How people become what they are:
Motor movement develops faster than the complex sensors such as vision and hearing. Higher order thinking develops last.
The brain is a large set of collections of neurons that when stimulated make more connections with other neurons, unused neurons lose connections and die off. The brain is a complex collection of systems working together to construct understanding, detect patterns, crate rules and make sense of experience.
(Paiget, 1970a) four factors – biological maturation (Growing bigger), activity (learning by doing), social experience (learning from others) and equilibration.
Organisation – the combining, arranging, recombining and rearranging of behaviours and thoughts into coherent systems.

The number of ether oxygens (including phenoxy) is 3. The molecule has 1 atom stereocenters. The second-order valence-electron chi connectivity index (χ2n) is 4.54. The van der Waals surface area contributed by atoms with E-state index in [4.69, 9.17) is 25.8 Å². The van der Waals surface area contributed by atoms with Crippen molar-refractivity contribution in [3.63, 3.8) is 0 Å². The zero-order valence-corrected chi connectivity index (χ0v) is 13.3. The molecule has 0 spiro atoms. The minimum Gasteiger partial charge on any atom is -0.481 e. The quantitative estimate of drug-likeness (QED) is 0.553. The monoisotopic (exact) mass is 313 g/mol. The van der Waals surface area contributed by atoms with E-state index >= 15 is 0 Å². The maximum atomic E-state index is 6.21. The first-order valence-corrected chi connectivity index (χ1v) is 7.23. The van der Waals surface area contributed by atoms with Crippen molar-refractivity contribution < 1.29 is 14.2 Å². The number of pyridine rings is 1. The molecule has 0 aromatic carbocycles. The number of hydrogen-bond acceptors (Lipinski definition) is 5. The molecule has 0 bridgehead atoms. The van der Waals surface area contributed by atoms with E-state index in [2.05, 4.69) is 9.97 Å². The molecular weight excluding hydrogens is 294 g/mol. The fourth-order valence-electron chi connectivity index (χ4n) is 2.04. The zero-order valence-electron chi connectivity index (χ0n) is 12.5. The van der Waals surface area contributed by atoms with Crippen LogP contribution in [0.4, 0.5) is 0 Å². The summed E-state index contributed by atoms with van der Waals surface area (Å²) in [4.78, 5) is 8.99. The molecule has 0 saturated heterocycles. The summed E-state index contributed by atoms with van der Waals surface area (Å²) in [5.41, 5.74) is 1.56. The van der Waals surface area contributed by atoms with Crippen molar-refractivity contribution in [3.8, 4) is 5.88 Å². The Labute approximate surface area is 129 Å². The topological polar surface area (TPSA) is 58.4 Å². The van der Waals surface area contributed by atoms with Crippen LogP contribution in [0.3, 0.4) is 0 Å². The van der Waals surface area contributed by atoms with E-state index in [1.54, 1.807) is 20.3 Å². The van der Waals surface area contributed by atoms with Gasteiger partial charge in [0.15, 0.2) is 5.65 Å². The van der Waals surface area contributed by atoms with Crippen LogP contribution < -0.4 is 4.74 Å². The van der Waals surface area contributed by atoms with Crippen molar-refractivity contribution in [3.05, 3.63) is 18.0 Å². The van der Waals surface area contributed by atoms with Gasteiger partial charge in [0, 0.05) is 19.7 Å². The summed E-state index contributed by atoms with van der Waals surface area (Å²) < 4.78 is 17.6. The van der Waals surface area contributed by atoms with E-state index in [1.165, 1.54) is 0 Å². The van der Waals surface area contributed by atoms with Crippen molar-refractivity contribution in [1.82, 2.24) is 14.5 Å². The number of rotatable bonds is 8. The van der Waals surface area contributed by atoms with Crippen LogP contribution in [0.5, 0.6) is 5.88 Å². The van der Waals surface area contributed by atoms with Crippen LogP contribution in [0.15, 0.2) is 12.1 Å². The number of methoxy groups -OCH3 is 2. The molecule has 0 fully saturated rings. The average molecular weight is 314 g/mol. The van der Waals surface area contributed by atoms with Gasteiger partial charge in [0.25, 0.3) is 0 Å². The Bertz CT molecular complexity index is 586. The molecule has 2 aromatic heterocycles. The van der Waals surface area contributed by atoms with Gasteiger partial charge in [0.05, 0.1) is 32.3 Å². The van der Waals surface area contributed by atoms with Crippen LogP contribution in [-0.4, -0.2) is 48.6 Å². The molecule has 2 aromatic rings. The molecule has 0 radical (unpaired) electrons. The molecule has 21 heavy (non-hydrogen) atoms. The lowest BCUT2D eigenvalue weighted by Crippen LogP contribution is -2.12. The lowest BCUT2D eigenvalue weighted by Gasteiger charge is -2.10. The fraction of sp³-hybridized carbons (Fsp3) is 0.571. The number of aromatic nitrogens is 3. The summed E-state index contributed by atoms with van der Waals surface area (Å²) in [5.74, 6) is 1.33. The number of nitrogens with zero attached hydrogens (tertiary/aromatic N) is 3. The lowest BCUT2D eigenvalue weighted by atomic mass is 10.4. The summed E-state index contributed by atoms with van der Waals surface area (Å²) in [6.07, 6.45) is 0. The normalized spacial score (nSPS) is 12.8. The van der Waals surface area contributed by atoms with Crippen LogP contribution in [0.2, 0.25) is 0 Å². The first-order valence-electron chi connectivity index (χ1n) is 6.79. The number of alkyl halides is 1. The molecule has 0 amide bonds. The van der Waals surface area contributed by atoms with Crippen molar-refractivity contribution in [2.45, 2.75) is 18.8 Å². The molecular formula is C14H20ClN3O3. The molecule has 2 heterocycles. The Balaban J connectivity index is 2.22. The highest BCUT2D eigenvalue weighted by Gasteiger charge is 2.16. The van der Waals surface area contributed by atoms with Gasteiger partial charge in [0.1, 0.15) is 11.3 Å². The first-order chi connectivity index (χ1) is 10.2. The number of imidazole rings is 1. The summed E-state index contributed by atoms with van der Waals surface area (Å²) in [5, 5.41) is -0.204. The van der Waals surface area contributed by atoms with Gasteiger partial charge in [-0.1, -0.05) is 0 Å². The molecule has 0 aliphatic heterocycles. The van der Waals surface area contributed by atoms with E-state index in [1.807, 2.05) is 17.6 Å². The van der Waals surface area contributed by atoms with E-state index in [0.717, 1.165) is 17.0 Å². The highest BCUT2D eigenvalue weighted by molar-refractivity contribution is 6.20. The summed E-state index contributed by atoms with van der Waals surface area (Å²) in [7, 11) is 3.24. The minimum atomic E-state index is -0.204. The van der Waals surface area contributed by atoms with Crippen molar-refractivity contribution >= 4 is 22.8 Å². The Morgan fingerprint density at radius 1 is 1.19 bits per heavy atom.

Schemes are basic building blocks of thinking.
Adaptation – adjusting to the environment. Assimilation and accommodation.
Assimilation use existing schemes – trying to understand something new by using existing schemes enlarging schemes.
Accommodation - if data does not fit existing schemes new ones are developed. We adjust our thinking to fit the new information.
Equilibration: (Paiget) Organising, assimilating and accommodating can be seen as a complex balancing act. Equilibration – the act of searching for balance changes thinking. (Continual testing of adequacy of their thinking processes to achieve balance)
We continually assimilate new information using existing schemes and we accommodate our thinking whenever unsuccessful attempts to assimilate produce disequilibrium.